Medicare usually requires that people are 65 years of age or older to qualify for a plan. However, some individuals can qualify for Medicare earlier if they have a disability or certain medical conditions.
These medical conditions include end stage renal disease (ESRD) and amyotrophic lateral sclerosis (ALS).
In this article, we detail the eligibility criteria for people who need Medicare earlier than their 65th birthday. We also explain how a person can find out whether they qualify.
A person can qualify for Medicare insurance when they are under 65 years of age if they have one of the following conditions:
- a disability that a doctor can confirm in writing
In these instances, a person may be able to receive Medicare Part A without paying a premium. Part A covers in-hospital treatment and long-term skilled nursing care.
They may also be able to receive Medicare Part B, which covers medical treatment and consultations, such as doctor’s visits and physical therapy sessions.
However, they will have to pay a monthly premium unless they receive assistance from their state’s insurance assistance program.
A person may have a disability that restricts their ability to work. People with these disabilities may often qualify for Social Security (SSA) or Railroad Retirement Board (RRB) benefits.
Once a person has received these benefits for 24 months, they can start a Medicare plan, even though they are under 65 years of age.
A person with a disability may otherwise have difficulty getting health insurance, as a private insurer may charge them higher premiums due to pre-existing medical conditions.
As a result, Medicare provides a more cost-effective coverage option for people who have disabilities.
Examples of disabilities that may qualify a person for Social Security or RRB benefits include:
- back injuries and other musculoskeletal issues
- bleeding disorders
- heart conditions, including congestive heart failure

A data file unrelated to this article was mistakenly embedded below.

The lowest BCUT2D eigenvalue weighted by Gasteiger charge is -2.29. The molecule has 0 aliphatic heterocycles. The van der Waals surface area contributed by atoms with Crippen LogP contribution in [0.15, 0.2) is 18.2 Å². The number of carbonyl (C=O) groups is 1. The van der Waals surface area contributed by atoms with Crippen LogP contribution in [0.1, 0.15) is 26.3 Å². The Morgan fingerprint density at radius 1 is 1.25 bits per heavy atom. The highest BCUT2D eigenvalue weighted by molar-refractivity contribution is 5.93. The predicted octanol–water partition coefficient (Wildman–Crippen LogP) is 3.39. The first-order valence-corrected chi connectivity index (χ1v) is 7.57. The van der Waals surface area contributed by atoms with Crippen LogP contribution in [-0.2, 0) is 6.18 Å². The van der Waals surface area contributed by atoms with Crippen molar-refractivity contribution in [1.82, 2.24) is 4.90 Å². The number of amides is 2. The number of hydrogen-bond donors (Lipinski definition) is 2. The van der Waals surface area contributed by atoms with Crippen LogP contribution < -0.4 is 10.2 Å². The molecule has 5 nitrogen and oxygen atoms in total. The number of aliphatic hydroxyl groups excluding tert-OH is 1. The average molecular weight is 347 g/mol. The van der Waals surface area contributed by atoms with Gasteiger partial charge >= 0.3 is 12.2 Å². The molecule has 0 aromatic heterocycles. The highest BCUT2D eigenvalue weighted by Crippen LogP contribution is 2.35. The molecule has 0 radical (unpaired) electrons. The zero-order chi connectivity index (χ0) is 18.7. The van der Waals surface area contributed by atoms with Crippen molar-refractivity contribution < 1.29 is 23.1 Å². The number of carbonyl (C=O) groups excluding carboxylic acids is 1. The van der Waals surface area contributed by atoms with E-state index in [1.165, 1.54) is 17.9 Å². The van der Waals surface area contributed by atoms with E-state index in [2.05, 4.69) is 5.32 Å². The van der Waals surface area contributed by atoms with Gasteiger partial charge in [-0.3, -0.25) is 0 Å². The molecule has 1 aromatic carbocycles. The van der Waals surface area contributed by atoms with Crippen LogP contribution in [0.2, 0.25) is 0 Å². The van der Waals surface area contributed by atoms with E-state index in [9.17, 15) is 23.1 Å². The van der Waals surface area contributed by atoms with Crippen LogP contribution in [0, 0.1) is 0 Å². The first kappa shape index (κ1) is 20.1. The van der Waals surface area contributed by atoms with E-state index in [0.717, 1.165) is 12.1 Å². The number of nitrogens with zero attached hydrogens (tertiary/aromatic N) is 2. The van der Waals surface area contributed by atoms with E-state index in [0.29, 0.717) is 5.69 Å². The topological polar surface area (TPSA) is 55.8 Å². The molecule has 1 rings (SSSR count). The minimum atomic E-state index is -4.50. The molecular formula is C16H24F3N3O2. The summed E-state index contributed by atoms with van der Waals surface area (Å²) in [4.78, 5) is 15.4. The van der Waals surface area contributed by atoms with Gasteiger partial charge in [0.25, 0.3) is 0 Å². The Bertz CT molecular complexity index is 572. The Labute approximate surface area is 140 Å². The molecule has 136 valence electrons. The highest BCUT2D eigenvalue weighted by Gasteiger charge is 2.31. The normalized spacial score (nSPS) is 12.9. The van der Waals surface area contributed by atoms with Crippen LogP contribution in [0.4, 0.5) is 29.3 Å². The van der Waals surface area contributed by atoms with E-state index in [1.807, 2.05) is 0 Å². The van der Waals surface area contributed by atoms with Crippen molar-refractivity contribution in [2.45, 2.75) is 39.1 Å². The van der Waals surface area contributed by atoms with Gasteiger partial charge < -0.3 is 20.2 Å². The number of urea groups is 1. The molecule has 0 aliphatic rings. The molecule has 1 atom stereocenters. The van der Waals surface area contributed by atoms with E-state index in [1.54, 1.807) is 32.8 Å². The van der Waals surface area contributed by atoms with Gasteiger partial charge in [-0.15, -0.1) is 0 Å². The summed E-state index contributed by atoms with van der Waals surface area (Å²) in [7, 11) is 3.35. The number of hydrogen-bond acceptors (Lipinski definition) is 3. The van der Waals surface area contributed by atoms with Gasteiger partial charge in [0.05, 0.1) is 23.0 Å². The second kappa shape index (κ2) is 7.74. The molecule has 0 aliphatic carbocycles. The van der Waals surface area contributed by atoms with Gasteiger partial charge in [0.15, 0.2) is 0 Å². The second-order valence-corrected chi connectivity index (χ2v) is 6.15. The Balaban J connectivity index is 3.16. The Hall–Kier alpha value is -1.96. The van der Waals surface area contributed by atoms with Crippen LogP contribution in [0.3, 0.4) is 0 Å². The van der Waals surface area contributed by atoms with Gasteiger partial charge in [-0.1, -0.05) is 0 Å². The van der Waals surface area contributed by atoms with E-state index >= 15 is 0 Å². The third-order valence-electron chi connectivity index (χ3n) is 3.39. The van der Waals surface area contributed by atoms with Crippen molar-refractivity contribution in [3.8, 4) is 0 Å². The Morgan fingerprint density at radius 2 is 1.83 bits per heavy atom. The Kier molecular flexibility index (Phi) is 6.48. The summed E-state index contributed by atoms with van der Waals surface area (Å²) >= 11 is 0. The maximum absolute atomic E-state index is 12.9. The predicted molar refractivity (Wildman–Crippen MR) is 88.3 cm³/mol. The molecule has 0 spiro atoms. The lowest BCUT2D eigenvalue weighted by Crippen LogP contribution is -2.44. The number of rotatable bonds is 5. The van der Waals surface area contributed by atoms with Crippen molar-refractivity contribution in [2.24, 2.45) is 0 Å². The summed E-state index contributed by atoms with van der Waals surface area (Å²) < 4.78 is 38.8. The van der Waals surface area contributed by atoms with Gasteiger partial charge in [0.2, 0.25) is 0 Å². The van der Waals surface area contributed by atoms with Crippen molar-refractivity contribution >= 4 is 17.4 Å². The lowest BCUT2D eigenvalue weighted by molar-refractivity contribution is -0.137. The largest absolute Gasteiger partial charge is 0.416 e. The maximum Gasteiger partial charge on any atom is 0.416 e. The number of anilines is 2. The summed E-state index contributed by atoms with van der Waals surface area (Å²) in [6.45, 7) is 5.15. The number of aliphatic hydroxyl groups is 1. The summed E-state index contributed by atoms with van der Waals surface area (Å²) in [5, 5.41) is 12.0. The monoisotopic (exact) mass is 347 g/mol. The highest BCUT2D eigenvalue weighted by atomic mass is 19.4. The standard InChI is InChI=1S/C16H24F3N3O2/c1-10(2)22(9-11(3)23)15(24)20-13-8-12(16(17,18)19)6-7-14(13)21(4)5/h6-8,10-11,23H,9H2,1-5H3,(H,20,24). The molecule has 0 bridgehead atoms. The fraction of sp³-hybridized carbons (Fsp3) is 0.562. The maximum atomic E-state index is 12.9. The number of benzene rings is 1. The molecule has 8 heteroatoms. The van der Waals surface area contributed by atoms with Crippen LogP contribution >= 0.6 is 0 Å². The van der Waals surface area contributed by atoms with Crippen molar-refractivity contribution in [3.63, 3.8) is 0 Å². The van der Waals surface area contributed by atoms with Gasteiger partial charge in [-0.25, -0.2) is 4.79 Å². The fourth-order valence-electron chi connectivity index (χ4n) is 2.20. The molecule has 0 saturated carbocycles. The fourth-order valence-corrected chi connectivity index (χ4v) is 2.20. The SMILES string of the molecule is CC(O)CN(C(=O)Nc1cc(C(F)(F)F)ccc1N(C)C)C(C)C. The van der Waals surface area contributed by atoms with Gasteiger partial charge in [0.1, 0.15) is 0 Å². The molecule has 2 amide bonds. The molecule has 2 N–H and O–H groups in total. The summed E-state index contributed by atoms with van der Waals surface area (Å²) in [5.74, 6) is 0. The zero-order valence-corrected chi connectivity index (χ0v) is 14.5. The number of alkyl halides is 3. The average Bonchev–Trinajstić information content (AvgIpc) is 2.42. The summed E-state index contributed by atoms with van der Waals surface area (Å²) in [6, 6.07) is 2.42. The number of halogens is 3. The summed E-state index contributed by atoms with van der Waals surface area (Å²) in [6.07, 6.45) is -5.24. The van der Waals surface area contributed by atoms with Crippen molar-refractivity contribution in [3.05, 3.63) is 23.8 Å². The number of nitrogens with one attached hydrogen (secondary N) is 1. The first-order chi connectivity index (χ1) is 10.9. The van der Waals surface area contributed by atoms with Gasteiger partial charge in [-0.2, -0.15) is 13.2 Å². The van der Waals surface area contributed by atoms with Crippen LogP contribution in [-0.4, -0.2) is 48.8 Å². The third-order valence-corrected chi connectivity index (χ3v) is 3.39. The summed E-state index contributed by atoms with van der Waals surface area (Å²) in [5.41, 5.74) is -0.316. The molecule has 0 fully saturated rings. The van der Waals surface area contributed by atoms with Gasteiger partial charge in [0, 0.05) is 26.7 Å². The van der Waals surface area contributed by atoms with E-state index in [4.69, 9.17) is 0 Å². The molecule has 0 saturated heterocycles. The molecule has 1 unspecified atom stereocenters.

- mental health disorders, such as depression
- sensory issues, such as vision loss
- speech disorders
- severe respiratory illnesses, such as COPD
Medicare has specific criteria for children under the age of 18 years who wish to claim disability benefits or enroll in Medicare.
The SSA does not pay disability benefits to a young person until they reach 18 years of age. Therefore, a person with a disability does not qualify for Medicare until they are 20 years of age.
An exception to this rule applies to people who are 18 years of age and have ALS. They qualify for Medicare benefits once they reach this age.
End-stage renal disease (ESRD) is the
As a result, the kidneys cannot filter fluids and electrolytes while removing waste. A person with ESRD produces very little urine, if any. The waste that the body usually removes from the body in urine can build up.
This can become fatal without treatment. However, a person can receive dialysis treatments to act as an artificial kidney system and remove waste from the body. Some people with ESRD may require a kidney transplant.
Those with ESRD can qualify for Medicare if they meet the following criteria:
- They have ESRD, and their kidneys are no longer functioning.
- They require dialysis or have had a kidney transplant.
They must also meet the following requirements:
- They have worked at least 40 quarters, in which they paid Medicare taxes.